When you actually hear a journalist grappling out loud with a story they're covering, it changes the news consumer's relationship with that journalist and that story, says Michael Barbaro of the New York Times. Barbaro gives his Brief but Spectacular take on his podcast, The Daily.
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When I was a political reporter at The Times, you would have all these moments where you wish that a camera crew or an audio team were with you.
It was 2011, and I was in the Las Vegas hotel of real estate developer Donald Trump. His wife, Melania, was in the nearby bedroom wearing a bathrobe, because he asked me to meet her and she was feeling reticent about it because she was wearing a bathrobe.
And he just said some of the most extraordinary things, the one I remember best being that the way he thought about same-sex marriage was how he thought about whether to use the new kind of putter that men were using in golf. And he said, I can't — kind of wrap my head around using this. I can't make that change.
And that was what he compared to his relationship to same-sex marriage. He kind of just wasn't there yet.
My biggest objection to the kind of contemporary forum of news and news storytelling is that it often feels like the story, whether it's a TV segment or a radio news segment or a newspaper story, it's kind of beginning in the middle.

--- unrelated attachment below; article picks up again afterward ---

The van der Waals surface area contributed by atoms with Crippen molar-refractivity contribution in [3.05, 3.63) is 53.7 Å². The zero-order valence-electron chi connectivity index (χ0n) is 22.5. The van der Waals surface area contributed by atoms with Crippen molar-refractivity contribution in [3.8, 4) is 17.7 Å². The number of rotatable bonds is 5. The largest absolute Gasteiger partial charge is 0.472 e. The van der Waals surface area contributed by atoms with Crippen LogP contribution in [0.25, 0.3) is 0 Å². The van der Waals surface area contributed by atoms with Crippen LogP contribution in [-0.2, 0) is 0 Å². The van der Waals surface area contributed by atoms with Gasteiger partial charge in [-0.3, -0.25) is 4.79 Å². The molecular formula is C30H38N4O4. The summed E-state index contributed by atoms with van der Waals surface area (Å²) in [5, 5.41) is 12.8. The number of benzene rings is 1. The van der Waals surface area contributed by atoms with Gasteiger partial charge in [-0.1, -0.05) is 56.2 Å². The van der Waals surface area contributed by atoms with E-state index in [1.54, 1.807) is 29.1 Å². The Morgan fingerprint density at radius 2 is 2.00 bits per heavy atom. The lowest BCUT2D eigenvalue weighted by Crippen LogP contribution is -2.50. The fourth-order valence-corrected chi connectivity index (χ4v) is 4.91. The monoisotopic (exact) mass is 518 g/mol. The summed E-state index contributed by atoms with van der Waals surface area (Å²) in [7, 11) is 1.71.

There's a government shutdown. There's a crisis in Myanmar. There's a ballistic missile that's being tested by North Korea. In almost every case, the real story requires the clock to start way, way earlier.
And what "The Daily" does, I think uniquely, is say, no, no, no, we are really going to start this story where you need it to begin to understand it.
The thing we love to do is genuinely surprise people in the morning. So, you have had three or four days of coverage of President Trump, of Congress, of the shutdown. Tomorrow, you're going to wake up, we're going to tell you 30-minute, operatic tale of Tonya Harding and her entire life.
The idea of "The Daily" was to change the relationship between the consumer of the news and the presentation of the news. We did an interview the night that the United States started to bomb Syria after it had determined that chemical warfare had been used on the Syrian people by Bashar al-Assad.
And we called up one of our dearest colleagues, Helene Cooper, at home while she was reporting the story, and we asked her a pretty provocative question. Did these missile strikes on Syria by the U.S., did they mean that we're at war with Syria?
And instead of filibustering or pretending that she knew the answer, Helene said, "Michael, I just — I just don't know that. I don't have an answer to that."
Inevitably, when you're transforming a story and making it human and generating all the intimacy of sound and letting someone really hear a journalist grappling with a story, you inevitably — you have a different relationship with that journalist. Your bond with them changes. Your understanding of their mind changes and that relationship deepens.
So, that's the not-so-secret secret mission of "The Daily."
I'm Michael Barbaro, and this is my Brief But Spectacular take on "The Daily."